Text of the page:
By Michael Scott
Tom Holland, writer of Dynasty and Rubicon
Twenty-five-hundred years in the past, civilizations worldwide entered a innovative new period that overturned outdated order and laid the root for our global this present day. within the face of huge social adjustments throughout 3 continents, radical new types of executive emerged; powerful wars have been fought over exchange, faith, and beliefs; and new faiths have been ruthlessly hired to unify monstrous empires. The histories of Rome and China, Greece and India-the tales of Constantine and Confucius, Qin Shi Huangdi and Hannibal-are the following printed to be interconnected incidents in the course of a better drama.
In Ancient Worlds, historian Michael Scott provides a gripping narrative of this certain age in human civilization, displaying how diversified societies replied to related pressures and the way they inspired each other: via conquest and conversion, via alternate in humans, items, and ideas.
An formidable reinvention of our grandest histories, Ancient Worlds finds new truths approximately our universal human heritage.
"A daring and innovative page-turner that demanding situations principles in regards to the international of antiquity."
Peter Frankopan, writer of The Silk Roads
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Additional resources for Ancient Worlds: A Global History of Antiquity
This epoch has been a great and obvious boon to the cause of global history – notably so ever since 1949 when the German historian Karl Jaspers published his hugely influential Vom Ursprung und Ziel der Geschichte (The Origin and Goal of History). Therein Jaspers outlined his concept of an ‘Axial Age’ in the ancient world from the Mediterranean to China, dating from 800 to 200 BCE – a time when, across cultures and civilisations not necessarily themselves connected, there was an overlapping rejection of old wisdom and a search for new understandings and explanations across philosophy, science, religion and politics.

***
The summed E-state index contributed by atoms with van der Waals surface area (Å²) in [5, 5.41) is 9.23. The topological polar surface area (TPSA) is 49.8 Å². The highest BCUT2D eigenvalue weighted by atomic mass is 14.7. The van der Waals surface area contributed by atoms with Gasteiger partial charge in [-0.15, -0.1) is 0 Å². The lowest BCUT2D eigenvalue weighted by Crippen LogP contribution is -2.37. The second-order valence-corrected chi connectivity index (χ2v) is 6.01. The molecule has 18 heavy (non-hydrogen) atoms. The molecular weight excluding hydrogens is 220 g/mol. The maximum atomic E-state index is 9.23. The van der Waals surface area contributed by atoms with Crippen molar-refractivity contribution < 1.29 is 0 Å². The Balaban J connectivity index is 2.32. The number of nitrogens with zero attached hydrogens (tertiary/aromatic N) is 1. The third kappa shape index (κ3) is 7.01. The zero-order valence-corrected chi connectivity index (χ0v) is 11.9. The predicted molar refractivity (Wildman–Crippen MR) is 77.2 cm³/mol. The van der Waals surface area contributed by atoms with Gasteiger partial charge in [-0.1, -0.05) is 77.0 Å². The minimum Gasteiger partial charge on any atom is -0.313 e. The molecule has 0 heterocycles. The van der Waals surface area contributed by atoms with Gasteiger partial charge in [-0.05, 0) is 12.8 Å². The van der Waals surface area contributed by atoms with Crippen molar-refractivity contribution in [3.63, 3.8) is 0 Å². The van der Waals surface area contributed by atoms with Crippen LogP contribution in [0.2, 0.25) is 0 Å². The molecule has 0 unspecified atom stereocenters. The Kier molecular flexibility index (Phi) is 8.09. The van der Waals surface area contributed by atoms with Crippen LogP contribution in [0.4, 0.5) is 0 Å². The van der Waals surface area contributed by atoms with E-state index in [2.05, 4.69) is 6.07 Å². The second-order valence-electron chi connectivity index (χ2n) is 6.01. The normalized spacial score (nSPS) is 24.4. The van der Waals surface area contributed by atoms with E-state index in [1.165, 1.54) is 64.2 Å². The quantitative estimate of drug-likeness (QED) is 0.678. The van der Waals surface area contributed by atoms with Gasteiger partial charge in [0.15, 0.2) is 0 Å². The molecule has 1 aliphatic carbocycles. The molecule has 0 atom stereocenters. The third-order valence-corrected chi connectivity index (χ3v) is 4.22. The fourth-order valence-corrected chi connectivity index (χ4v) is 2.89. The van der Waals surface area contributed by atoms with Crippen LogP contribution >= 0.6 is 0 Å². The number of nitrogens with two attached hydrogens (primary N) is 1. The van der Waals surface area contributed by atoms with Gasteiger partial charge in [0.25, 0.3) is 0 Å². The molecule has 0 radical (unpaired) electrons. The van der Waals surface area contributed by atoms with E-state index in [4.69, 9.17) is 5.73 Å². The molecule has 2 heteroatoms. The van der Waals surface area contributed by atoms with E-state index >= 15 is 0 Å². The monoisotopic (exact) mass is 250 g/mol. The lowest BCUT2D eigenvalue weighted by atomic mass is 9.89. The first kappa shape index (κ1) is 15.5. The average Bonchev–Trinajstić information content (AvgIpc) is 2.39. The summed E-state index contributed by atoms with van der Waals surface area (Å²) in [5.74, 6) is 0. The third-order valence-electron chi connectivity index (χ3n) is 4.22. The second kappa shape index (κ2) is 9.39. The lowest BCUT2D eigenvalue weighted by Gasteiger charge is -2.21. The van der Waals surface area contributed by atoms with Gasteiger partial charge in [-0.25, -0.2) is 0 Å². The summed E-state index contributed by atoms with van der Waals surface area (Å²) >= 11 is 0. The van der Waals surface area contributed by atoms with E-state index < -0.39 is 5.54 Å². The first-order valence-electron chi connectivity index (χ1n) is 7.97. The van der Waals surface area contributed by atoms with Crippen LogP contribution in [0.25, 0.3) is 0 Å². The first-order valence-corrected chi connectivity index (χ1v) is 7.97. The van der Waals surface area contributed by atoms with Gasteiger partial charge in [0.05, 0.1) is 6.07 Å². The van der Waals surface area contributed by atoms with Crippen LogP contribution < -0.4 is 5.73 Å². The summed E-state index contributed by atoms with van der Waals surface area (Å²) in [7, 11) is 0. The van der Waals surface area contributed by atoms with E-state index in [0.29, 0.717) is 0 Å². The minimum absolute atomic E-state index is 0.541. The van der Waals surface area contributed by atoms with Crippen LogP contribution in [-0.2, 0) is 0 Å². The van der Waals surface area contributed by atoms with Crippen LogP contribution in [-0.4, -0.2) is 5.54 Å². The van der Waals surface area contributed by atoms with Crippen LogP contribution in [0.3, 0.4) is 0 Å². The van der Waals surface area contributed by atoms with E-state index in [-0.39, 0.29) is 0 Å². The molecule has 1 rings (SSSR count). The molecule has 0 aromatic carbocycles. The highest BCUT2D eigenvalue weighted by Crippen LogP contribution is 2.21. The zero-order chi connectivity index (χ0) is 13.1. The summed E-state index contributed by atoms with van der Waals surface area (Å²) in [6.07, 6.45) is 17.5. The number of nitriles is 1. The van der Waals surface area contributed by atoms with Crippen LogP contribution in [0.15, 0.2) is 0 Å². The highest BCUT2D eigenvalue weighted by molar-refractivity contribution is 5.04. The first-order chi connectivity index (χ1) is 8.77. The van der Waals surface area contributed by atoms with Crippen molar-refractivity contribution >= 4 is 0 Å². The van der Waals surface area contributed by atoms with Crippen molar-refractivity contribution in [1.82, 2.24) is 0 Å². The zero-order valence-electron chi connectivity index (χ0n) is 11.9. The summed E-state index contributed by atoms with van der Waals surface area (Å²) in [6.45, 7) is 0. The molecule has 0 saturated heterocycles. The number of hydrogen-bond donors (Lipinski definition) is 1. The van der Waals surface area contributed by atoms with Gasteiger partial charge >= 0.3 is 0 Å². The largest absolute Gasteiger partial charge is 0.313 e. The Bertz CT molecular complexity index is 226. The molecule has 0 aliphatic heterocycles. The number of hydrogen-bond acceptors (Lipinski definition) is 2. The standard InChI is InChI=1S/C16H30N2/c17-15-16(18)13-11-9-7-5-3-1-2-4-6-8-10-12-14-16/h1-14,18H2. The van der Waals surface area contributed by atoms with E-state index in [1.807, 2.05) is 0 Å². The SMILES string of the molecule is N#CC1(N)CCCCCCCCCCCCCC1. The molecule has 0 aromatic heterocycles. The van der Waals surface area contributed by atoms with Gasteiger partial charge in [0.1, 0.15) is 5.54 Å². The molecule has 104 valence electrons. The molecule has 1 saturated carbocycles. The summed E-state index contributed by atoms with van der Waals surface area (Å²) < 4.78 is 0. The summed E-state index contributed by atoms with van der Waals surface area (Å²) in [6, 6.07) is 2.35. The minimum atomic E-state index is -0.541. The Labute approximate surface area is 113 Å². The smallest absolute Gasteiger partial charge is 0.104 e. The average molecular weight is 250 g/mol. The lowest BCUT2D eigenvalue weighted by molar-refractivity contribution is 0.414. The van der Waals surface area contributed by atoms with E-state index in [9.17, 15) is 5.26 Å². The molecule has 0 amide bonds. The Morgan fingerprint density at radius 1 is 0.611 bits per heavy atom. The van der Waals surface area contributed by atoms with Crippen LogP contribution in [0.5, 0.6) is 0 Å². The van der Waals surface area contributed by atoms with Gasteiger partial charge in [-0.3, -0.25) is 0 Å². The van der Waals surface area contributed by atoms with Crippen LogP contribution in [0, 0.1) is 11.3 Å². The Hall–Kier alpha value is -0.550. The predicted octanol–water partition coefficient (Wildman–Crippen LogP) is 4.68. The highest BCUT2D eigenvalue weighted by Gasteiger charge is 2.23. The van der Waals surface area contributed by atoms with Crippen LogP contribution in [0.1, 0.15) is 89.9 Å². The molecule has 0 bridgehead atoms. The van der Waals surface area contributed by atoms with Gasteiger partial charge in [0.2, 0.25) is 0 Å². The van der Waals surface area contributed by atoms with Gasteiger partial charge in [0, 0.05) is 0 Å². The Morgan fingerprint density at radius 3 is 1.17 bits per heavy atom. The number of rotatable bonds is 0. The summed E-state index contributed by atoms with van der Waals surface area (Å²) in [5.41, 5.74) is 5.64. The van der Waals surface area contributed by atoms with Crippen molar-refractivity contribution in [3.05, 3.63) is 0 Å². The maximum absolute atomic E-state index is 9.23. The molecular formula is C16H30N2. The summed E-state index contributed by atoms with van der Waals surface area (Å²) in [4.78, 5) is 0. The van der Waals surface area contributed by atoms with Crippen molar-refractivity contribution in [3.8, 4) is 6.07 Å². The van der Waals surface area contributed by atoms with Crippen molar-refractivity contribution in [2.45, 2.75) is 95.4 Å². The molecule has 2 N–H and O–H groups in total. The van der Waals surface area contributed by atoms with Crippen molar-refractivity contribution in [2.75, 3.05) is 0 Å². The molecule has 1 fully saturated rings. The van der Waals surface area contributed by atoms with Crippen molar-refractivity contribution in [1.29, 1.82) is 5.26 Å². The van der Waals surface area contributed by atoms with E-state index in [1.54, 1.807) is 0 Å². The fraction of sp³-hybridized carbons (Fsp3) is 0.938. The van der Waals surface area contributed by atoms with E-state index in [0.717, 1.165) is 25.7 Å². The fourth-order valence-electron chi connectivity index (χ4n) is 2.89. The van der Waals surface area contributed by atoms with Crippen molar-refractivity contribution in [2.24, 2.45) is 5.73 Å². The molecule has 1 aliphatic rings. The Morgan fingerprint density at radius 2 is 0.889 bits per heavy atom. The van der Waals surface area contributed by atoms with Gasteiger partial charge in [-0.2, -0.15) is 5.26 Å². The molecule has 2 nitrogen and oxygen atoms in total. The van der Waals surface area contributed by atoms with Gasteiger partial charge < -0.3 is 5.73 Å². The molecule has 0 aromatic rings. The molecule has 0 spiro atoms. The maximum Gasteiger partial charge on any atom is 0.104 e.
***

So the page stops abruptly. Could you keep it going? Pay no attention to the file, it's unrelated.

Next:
546 BCE: Peisistratus re-establishes himself as tyrant of Athens for third time. 534 BCE: Lucius Tarquinius Superbus becomes King of Rome 520 BCE: Cleomenes I becomes King of Sparta 517 BCE: Political crisis in Lu: Duke Ding and Confucius exiled from the state of Lu and go to the state of Qi 514 BCE: Hipparchus, co-tyrant of Athens, is killed by Harmodius and Aristogeiton 510 BCE: Hippias, co-tyrant of Athens, is expelled by a popular revolt supported by Cleomenes 510–09 BCE: The ‘Rape of Lucretia’ leads to the ousting of Tarquinius and the birth of Rome’s republic 509 BCE: Battle of the Arsian Forest for future of Rome 509 BCE: Duke Ding and Confucius return to the state of Lu 508 BCE: Etruscan king Lars Porsenna tries and fails to take Rome; Horatius Cocles defends Rome 508–7 BCE: Would-be tyrant Isagoras is expelled from Athens and democratic reforms are instituted under Cleisthenes 501 BCE: Confucius receives his first government appointment under Duke Ding 497–5 BCE: Confucius and his disciples quit Lu after Duke Ding receives 80 beautiful girls from powerful Lu families.
His proposal is thought to have consisted of two main elements. First, Cleisthenes suggested that the smallest civic units – the demes (roughly equivalent to modern-day boroughs) – should form the basis for all civic engagement, rights and responsibilities. 8 What made these new tribes so revolutionary was that their composition was engineered so as to explicitly break up the aristocratic power-blocs inherent in the old tribal structure, giving each tribe an equal say and equal power in the running of the state.
Ancient Worlds: A Global History of Antiquity by Michael Scott